Three cosmonauts blasted off from the Baikonur Cosmodrome in Kazakhstan Friday, caught up with the International Space Station after a two-orbit rendezvous and moved in for docking at a newly arrived Russian module. The cosmonauts are replacing three crew members — two Russians and an American — who are heading home at the end of the month to close out a record-setting flight.
The launch comes amid high tension and strained relations in the wake of Russia's ongoingof Ukraine, its cancellation of cooperative commercial ventures in response to sanctions and a steady stream of fiercely critical comments from the director of the Russian space agency, raising concern about the station's future.
NASA Administrator Bill Nelson said Friday morning he's hopeful the U.S. and Russia will continue their decades-long cooperation in space that extends back to the Cold War. But he said the agency is working on contingency plans just in case.
"We have our problems with President Putin on Earth," Nelson said in an interview with CBS News. "Thank goodness we've seen Europe come together and a strengthening of NATO as we've never seen before.
"The interesting thing is, even back in 1975 during the Soviet Union, the Cold War, we were able to have cooperation in civilian space with the Russians, in (the) Apollo-Soyuz (project). And that has continued. This very day, three cosmonauts (are launching) from Kazakhstan to the International Space Station.
"They will join four Americans, two Russians and a German astronaut," Nelson continued. "That's saying this cooperation, this professional relationship between our astronauts and cosmonauts, it's consistent, and it's going to stay."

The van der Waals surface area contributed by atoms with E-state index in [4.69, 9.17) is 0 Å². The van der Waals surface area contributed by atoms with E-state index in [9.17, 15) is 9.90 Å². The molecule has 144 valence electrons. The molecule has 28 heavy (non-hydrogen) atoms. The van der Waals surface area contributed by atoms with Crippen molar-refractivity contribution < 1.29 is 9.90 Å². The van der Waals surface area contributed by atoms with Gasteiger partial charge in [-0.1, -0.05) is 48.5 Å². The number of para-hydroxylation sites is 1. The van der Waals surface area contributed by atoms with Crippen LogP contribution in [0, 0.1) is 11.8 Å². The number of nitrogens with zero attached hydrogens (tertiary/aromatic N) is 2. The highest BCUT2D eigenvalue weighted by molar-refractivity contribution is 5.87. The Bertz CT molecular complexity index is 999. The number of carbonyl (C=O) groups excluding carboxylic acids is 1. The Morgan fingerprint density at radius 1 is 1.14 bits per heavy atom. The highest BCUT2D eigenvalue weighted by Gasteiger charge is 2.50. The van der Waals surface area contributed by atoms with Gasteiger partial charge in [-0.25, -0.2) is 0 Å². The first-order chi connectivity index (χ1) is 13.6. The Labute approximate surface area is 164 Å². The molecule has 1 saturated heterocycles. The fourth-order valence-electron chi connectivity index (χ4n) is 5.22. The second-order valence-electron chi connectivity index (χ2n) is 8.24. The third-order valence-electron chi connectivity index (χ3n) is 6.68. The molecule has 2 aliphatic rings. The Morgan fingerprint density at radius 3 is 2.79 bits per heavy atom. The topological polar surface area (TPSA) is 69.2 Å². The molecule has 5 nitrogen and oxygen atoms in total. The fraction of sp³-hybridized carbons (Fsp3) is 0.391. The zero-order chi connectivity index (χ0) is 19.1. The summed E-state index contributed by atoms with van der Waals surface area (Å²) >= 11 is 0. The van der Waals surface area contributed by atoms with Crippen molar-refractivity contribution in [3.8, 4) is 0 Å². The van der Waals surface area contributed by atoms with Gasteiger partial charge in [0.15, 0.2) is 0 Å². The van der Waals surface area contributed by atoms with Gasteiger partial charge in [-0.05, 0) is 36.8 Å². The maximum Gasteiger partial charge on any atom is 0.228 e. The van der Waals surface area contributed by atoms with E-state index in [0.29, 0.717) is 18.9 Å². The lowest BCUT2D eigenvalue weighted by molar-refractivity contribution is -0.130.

Judging by the smiles, hugs and handshakes the station crew gave the arriving cosmonauts, they agreed with Nelson's sentiments.
Soyuz MS-21/67S commander Oleg Artemyev, a space veteran, and two rookies, Denis Matveev and Sergey Korsakov, took off from Baikonur at 11:55 a.m. EDT (8:55 p.m. local time) atop a Soyuz 2.1a rocket. Eight minutes and 45 seconds later, the Soyuz was in space and on course for a two-orbit rendezvous with the space station.
Taking over manual control on final approach, Artemyev guided the ship to a smooth docking at the new multi-port Prichal module at 3:12 p.m. After extensive leak checks, hatches were opened at 5:48 p.m.
Standing by to welcome them aboard were Expedition 66 commander Anton Shkaplerov and his two Soyuz crewmates, Pyotr Dubrov and Mark Vande Hei, along with Crew Dragon NASA astronauts Raja Chari, Thomas Marshburn, Kayla Barron and German astronaut Matthias Maurer.
Despite severely strained relations, space station operations have continued without interruption, and NASA television provided live coverage of the Soyuz launching, as usual, along with commentary from mission control at the Johnson Space Center.
Wearing bright yellow jumpsuits with blue trim, Artemyev and his crewmates floated into Prichal to an enthusiastic welcome, with no signs of the tension marking relations between Russia, NASA and the European Space Agency on Earth. All 10 astronauts and cosmonauts, who know each other well from pre-flight training, seemed genuinely happy to see each other.